As I moved to the other exhibits, I realized how smart and profound of a decision it was to place the simulation in the very beginning of the museum. It forces you to interact with all of the other content while still carrying the weight of the sit-in experience. I immediately moved from the lunch counter to a memoriam of the four little girls who were murdered in the bombing of a church in Birmingham, Alabama.
Eighteen days after the March on Washington, the 16th Street Baptist Church in Birmingham, Alabama was bombed during Sunday morning service. Four little girls named Addie Mae Collins, Cynthia Wesley, Carole Robertson, and Denise McNair were killed.
There was so much content in the museum, I couldn’t possibly post about it all. After reflecting on the lives of the four little girls, I moved into a room that was dedicated to MLK as well as the Black Panther Party and Malcolm X. I stepped into a dark room with a screen playing clips of news that were alternating between bits of Dr. King’s speeches then immediately followed with news clips that succeeded his death. The four quotes, pictured left, were displayed on the wall. In the moment, I felt as though these quotes were intentionally selected to fit the ambiance of the room. If there is one thing each of these quotes have in common, it’s that they translate resiliency.
After going up a set of dimly lit stairs, I sat on a bench and watched video footage of Dr. King’s funeral. Behind the bench was a quote on the wall, spotlit in the midst of an otherwise dark room. The quote was from Coretta Scott King, MLK’s wife of fifteen years, speaking on behalf of her husband’s death. Her words were profound and hopeful.
The quote reads: “If you give your life to a cause in which you believe, and if it is right and just, and if your life comes to an end as a result of this, then your life could not have been spent in a more redemptive way. I think that is what my husband has done.”
Reflecting on Dr. King’s life and legacy was impactful while in the presence of not only his work, but also the work of others that were inspired and encouraged by him. For me, Dr. King was always someone who I knew about. I knew his story, what he accomplished, and what he began. However, after visiting these exhibits in the museum, I felt as though I had only just encountered his legacy for the first time.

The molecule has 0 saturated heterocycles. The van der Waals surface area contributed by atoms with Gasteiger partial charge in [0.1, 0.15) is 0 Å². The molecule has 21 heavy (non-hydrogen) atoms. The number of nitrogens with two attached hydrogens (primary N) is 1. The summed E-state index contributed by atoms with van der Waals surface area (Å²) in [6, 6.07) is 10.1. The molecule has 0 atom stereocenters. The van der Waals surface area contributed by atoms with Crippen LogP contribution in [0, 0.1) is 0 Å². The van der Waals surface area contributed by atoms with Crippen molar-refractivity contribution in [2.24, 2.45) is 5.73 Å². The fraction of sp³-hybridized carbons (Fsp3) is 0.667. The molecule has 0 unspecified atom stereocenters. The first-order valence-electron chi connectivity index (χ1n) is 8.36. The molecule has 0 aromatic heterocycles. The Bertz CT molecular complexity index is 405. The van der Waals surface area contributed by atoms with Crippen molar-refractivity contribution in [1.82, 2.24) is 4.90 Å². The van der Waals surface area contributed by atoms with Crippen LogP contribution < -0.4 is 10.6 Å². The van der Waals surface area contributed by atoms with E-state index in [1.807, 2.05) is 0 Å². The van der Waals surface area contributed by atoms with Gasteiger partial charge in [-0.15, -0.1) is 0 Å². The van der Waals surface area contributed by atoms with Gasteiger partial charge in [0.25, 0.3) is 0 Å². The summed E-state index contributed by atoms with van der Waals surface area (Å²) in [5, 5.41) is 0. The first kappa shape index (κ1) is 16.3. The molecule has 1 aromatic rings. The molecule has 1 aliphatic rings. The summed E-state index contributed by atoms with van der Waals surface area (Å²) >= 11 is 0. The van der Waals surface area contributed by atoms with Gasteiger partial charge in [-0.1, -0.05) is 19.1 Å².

I wish I could write about the entire museum. I really do. This experience genuinely reshaped, challenged, and changed the way I approach both learning about and reflecting on the Civil Rights Movement. If you’re reading this, please visit the National Center for Civil and Human Rights. This link will take you straight to the online box office. It is such a profound preservation of history and I promise that you will be hard-pressed to find a better way of spending twenty bucks in the city. Immersion is important—especially when dealing with historical movements that we don’t always feel the weight of by reading about. As for me, a white woman who grew up in a predominantly white area, it is impossible for me to be able to understand these moments in history without taking it upon myself to dig deeper. It is my responsibility to dig further into the movements, into the names I never read in history books, and into myself in order to unpack the privilege that my skin color has given me, along the white supremacy that has shaped the society I’ve grown up in.